Last year, here in Washington state, parents pulled 41,000 students out of the public school
Washington Policy Center
Last month Arizona’s Governor Ducey gave parents another option to educate their children. He made every Arizona school child eligible to receive an Empowerment Scholarship Account (ESA), starting this coming school year, 2022-23. The new law offers an ESA to any family who wants one.
Arizona parents can apply to get a ClassWallet debit card, the financial platform for ESAs. The process takes about three weeks. Parents can make tuition payments, purchase educational items, and pay for other education-related expenses directly through the ClassWallet Marketplace.
The ESAs are funded with $6,500, or ninety percent of the base amount Arizona provides to educate each student in grades 1 through 12. Kindergarten students get $4,000.
Parents must sign a contract to use these sums to “provide an education for the qualified student in at least the subjects of reading, grammar, mathematics, social studies and science.” Students with special needs are eligible to receive additional state funding in their ESA based on their category of eligibility.
Parents must use ESA funds on education expenses, including tuition or fees at a qualified private school, textbooks, tutoring, and other education expenses, as described by the law. Parents of special needs students can use ESA funds on educational therapies, aides, and other education expenses.
Parents must withdraw their children from their school district or charter school and release the district from all obligations to educate the student. While ESA funds can be used for home education, ESA students do not file homeschool affidavits and are not considered “homeschool” students by state law. The state treasurer will conduct annual audits of the ESAs to insure the sums are only used to pay for the education purposes described by the law.
For more information about this program, see the Arizona Department of Education website: https://www.azed.gov/esa Their tagline is: “Equity for all students to achieve their full potential.”
Equity has become a loaded term. Last year, here in Washington state, parents pulled 41,000 students out of the public schools. They are dissatisfied with many aspects of the schools, including the trend to lower academic learning expectations for all students in the name of “equity.” These families pay property and sales taxes, and now they have assumed the full burden of educating their children on their own.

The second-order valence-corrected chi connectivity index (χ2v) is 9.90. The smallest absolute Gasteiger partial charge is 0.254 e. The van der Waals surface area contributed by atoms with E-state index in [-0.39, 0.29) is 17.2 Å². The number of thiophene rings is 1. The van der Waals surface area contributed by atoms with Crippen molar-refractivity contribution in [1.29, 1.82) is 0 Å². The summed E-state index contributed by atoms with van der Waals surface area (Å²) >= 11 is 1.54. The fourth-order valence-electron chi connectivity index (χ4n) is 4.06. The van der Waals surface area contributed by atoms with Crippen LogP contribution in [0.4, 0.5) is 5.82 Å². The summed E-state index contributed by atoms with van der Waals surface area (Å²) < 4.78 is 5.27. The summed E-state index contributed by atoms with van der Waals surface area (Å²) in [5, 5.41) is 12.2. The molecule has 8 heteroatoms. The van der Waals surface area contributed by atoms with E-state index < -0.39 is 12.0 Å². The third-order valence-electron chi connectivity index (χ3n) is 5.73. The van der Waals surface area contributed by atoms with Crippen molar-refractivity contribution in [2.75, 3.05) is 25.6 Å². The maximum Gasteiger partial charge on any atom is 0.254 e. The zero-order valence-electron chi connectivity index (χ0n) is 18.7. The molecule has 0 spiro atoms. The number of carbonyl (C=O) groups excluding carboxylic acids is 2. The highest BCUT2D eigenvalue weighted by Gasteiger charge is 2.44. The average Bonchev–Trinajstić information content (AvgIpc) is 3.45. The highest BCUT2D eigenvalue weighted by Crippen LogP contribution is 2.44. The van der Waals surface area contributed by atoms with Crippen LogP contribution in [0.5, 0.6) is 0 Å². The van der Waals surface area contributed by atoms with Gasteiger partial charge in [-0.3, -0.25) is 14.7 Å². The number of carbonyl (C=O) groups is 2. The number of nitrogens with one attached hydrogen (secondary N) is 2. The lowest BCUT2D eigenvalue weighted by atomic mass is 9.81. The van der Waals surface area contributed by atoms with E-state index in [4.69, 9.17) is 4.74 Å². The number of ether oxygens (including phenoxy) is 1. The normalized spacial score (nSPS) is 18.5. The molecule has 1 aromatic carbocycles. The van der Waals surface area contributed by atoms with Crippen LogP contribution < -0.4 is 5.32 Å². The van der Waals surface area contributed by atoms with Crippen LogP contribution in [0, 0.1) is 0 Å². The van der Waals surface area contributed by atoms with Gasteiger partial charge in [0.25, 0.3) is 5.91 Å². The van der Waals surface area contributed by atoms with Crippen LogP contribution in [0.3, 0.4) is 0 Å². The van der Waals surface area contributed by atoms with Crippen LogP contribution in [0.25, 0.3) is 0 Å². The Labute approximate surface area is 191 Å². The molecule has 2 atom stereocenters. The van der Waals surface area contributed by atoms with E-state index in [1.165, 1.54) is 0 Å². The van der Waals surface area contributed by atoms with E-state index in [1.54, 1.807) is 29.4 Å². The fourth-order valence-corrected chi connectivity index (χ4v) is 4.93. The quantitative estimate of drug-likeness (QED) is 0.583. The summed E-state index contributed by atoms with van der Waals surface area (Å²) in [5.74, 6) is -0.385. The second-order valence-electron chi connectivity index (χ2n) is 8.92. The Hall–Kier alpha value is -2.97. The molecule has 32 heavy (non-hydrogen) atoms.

This is unfair and unacceptable. The state constitution provides it is Washington state’s paramount duty to educate each child within its borders. When the public schools fail to fulfill their duty, the state should offer families direct public assistance to pay for a private school that will actually educate their children. Programs like these fulfill the public interest in having an educated populace.
A Washington state ESA would have $11,250, or 90 percent of state funding per child. Special needs students would receive an additional $10,000 per child in their ESA’s.
A Washington state ESA with these sums would be welcomed by families, help every child achieve his or her full potential, and prevent families from leaving the state for Arizona.
Liv Finne is the director of the Center for Education at the Washington Policy Center.
- Should voters be required to designate their party affiliation on the outside of presidential primary election ballot envelopes?Should voters be required to designate their party affiliation on the outside of presidential primary election ballot envelopes?
- Like mother, like daughter?Camas standout Addison Harris is attempting to follow in her mother’s footsteps as the Camas Papermakers attempt to win a state basketball championship this week at the Tacoma Dome.
- Letter: Frustrated voters over forced party identification fuels call for election reformsRob Anderson, sponsor of the Restore Election Confidence Initiative, addresses the troubling reality that hangs over many voters.
- Opinion: Opponents are somehow confused by income-tax Initiative 2111Elizabeth Hovde of the Washington Policy Center encourages others to not believe that Initiative 2111 is too vague, sloppily written, confusing or unnecessary.
- Opinion: Ridgefield School District created part of the capacity problemRidgefield resident Heidi Pozzo believes the Ridgefield School District Board of Directors made a series of decisions that impacted the capacity of the schools at a time when it was needed most.